The Russell 1000® Index is a standard benchmark for measuring the performance of large-capitalization (large-cap) stocks traded on U.S. markets. It comprises the largest 1,000 traded companies in the 3,000 strong Russell 3000 Index.
The Russell 1000, devised in 1984 by Russell Investments, consists of around 92% of total market capitalization of all U.S. stock markets and is essentially the bigger sibling of the better-known small-cap benchmark Russell 2000, which generally consist of the Russell 3000's bottom 2,000 stocks.
- According to its latest reconstitution, the index's median company had a market capitalization of $6.1 billion compared to the index's equal-weighted average of $16.3 billion.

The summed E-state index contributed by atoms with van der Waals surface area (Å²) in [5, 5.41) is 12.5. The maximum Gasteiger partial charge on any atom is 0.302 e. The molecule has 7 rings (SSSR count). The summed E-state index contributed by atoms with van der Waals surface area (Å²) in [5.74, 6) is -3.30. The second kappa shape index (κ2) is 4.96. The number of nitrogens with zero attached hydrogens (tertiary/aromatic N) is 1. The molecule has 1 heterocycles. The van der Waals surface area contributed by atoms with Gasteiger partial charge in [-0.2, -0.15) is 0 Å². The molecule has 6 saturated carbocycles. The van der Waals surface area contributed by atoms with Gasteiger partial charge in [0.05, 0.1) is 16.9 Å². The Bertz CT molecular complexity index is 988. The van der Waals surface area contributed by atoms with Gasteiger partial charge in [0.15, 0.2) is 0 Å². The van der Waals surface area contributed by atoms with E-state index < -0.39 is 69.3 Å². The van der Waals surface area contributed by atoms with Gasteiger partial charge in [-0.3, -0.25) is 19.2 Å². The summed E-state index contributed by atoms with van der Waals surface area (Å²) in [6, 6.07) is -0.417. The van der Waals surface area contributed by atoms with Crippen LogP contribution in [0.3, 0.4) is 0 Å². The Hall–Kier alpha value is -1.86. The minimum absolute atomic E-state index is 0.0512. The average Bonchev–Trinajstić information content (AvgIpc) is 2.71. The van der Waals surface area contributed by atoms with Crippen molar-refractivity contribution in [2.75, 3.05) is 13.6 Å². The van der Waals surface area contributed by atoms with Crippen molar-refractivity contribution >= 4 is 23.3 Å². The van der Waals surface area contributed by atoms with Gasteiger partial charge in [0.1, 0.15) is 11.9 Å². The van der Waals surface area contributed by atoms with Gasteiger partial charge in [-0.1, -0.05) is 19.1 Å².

- The Russell 1000® Index has a price/earnings ratio of 15.68 and a price/book ratio 2.47 compared to iShares' equivalent fund (ticker symbol: IWB) ratios of 19.43 and 3.79 respectively.
- As of March 2008 the largest company in the index, Exxon Mobil, had a market cap of $476.4 billion.
- Earnings per share growth over the past 5 years for the Russell 1000® Index has topped 20%.